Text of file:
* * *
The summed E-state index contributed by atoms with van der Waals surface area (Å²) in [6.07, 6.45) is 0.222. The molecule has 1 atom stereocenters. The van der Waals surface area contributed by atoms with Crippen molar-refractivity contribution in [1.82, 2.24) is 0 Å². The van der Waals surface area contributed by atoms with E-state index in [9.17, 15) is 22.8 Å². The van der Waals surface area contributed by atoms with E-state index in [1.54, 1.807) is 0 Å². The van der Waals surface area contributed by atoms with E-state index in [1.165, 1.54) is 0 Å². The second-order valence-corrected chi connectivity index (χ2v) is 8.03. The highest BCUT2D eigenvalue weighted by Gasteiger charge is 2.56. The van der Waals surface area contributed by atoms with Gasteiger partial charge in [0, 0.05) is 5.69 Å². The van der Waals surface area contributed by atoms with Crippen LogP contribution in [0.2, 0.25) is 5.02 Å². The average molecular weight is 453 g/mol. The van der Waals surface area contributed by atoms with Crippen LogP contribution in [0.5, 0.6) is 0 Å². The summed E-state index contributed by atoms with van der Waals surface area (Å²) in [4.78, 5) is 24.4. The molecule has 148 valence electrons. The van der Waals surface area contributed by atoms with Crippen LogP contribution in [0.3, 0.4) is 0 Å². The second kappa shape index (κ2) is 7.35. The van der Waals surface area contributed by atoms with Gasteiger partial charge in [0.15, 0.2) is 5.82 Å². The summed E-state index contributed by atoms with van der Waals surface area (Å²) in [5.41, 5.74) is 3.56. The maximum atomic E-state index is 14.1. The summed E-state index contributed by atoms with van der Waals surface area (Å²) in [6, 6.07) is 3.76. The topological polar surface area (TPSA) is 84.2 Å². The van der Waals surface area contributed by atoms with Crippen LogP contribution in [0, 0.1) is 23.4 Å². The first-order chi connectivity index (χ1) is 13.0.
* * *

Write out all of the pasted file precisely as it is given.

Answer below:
The summed E-state index contributed by atoms with van der Waals surface area (Å²) in [6.07, 6.45) is 0.222. The molecule has 1 atom stereocenters. The van der Waals surface area contributed by atoms with Crippen molar-refractivity contribution in [1.82, 2.24) is 0 Å². The van der Waals surface area contributed by atoms with E-state index in [9.17, 15) is 22.8 Å². The van der Waals surface area contributed by atoms with E-state index in [1.54, 1.807) is 0 Å². The van der Waals surface area contributed by atoms with E-state index in [1.165, 1.54) is 0 Å². The second-order valence-corrected chi connectivity index (χ2v) is 8.03. The highest BCUT2D eigenvalue weighted by Gasteiger charge is 2.56. The van der Waals surface area contributed by atoms with Gasteiger partial charge in [0, 0.05) is 5.69 Å². The van der Waals surface area contributed by atoms with Crippen LogP contribution in [0.2, 0.25) is 5.02 Å². The average molecular weight is 453 g/mol. The van der Waals surface area contributed by atoms with Crippen LogP contribution in [0.5, 0.6) is 0 Å². The summed E-state index contributed by atoms with van der Waals surface area (Å²) in [4.78, 5) is 24.4. The molecule has 148 valence electrons. The van der Waals surface area contributed by atoms with Crippen LogP contribution in [0.3, 0.4) is 0 Å². The second kappa shape index (κ2) is 7.35. The van der Waals surface area contributed by atoms with Gasteiger partial charge in [0.15, 0.2) is 5.82 Å². The summed E-state index contributed by atoms with van der Waals surface area (Å²) in [5.41, 5.74) is 3.56. The maximum atomic E-state index is 14.1. The summed E-state index contributed by atoms with van der Waals surface area (Å²) in [6, 6.07) is 3.76. The topological polar surface area (TPSA) is 84.2 Å². The van der Waals surface area contributed by atoms with Crippen LogP contribution in [0, 0.1) is 23.4 Å². The first-order chi connectivity index (χ1) is 13.0.